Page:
Mr Joyce - who took the leadership from Michael McCormack - was sworn in by the Governor-General, the Queen's representative in Australia, at Government House on Tuesday

Mr Joyce – who took the leadership from Michael McCormack – was sworn in by the Governor-General, the Queen’s representative in Australia, at Government House on Tuesday

Mr Joyce's partner - and former staffer - Vicki Campion (pictured) and their two sons Sebastian and Thomas, sat in the front row to watch him be sworn in to the new role

Mr Joyce’s partner – and former staffer – Vicki Campion (pictured) and their two sons Sebastian and Thomas, sat in the front row to watch him be sworn in to the new role

On Monday, Mr Morrison welcomed Mr Joyce’s return to the role.

In a statement, the prime minister said he looked forward to ‘working closely together to ensure Australia continues its recovery from coronavirus and the recession it caused’. 

Speaking to the Today Show on Thursday, Mr Morrison rejected claims Mr Joyce is a nuisance, describing the returned leader in glowing terms. 

‘I describe him as a wind in the sails,’ the prime minister told the Nine Network.

‘I was treasurer when he was deputy prime minister, Barnaby and I have sat around cabinet tables for years, and we’re both passionate about what we want to achieve for this country.’ 

The politician’s return has triggered a chaotic week in parliament, with the Nationals now casting doubt on climate targets and threatening to blow up the Murray-Darling Basin Plan. 

Mr Morrison was challenged on whether the wind Mr Joyce created could prove perilous for the government.

‘This is going to get us where we need to go as a country,’ Mr Morrison said.

‘You’ll see.’

The returned leader said he would like to prioritise Queensland's Burdekin-into-Murray irrigation scheme as well as the nation's nuclear power in his new role

The returned leader said he would like to prioritise Queensland’s Burdekin-into-Murray irrigation scheme as well as the nation’s nuclear power in his new role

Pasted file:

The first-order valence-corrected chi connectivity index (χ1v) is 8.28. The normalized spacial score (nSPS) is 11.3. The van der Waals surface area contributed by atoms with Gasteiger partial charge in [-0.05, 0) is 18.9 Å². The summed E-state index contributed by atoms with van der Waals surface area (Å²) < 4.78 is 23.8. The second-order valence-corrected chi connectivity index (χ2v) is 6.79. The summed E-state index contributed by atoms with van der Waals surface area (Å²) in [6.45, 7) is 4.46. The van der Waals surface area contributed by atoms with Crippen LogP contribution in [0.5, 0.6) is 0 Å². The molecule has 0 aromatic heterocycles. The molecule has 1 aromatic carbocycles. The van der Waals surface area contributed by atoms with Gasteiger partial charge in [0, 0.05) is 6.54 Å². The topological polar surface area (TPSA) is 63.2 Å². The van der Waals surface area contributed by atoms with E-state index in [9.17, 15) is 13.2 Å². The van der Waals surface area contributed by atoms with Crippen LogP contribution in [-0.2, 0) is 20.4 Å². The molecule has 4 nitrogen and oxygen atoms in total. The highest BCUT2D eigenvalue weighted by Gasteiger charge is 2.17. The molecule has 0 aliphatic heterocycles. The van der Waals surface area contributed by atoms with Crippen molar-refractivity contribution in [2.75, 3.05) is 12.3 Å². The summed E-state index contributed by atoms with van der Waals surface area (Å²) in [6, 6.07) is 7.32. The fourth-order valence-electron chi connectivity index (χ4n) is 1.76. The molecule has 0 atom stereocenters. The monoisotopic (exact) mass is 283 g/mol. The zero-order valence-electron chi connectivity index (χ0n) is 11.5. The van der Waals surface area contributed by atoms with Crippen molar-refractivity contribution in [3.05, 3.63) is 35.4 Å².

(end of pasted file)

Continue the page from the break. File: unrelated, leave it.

Former Deputy Prime Minister Mr McCormack (pictured) told reporters on Monday that he respects the decision made by the National Party, and wishes Mr Joyce 'all the best'

Former Deputy Prime Minister Mr McCormack (pictured) told reporters on Monday that he respects the decision made by the National Party, and wishes Mr Joyce ‘all the best’

Mr Joyce was propelled back into leadership when Nationals leader Michael McCormack was overthrown in a party-room meeting after Joyce supporter Senator Matt Canavan moved a spill motion.

The spill – the third attempt to roll Mr McCormack in as many years – was prompted by growing disquiet over his lacklustre performance as Acting Prime Minister last week, when Mr Morrison was overseas.

But it came after long-running concerns that Mr McCormack was not cutting through in the Nationals’ regional heartlands amid fears that conservative voters would turn to One Nation or the Shooters, Farmers and Fishers Party.

Mr Morrison welcomed Mr Joyce’s election and thanked Mr McCormack for being a ‘tremendous bloke’.

Mr McCormack told reporters in Canberra on Monday that he respects the decision made by the National Party, and wishes Mr Joyce ‘all the best’. 

Read more at DailyMail.co.uk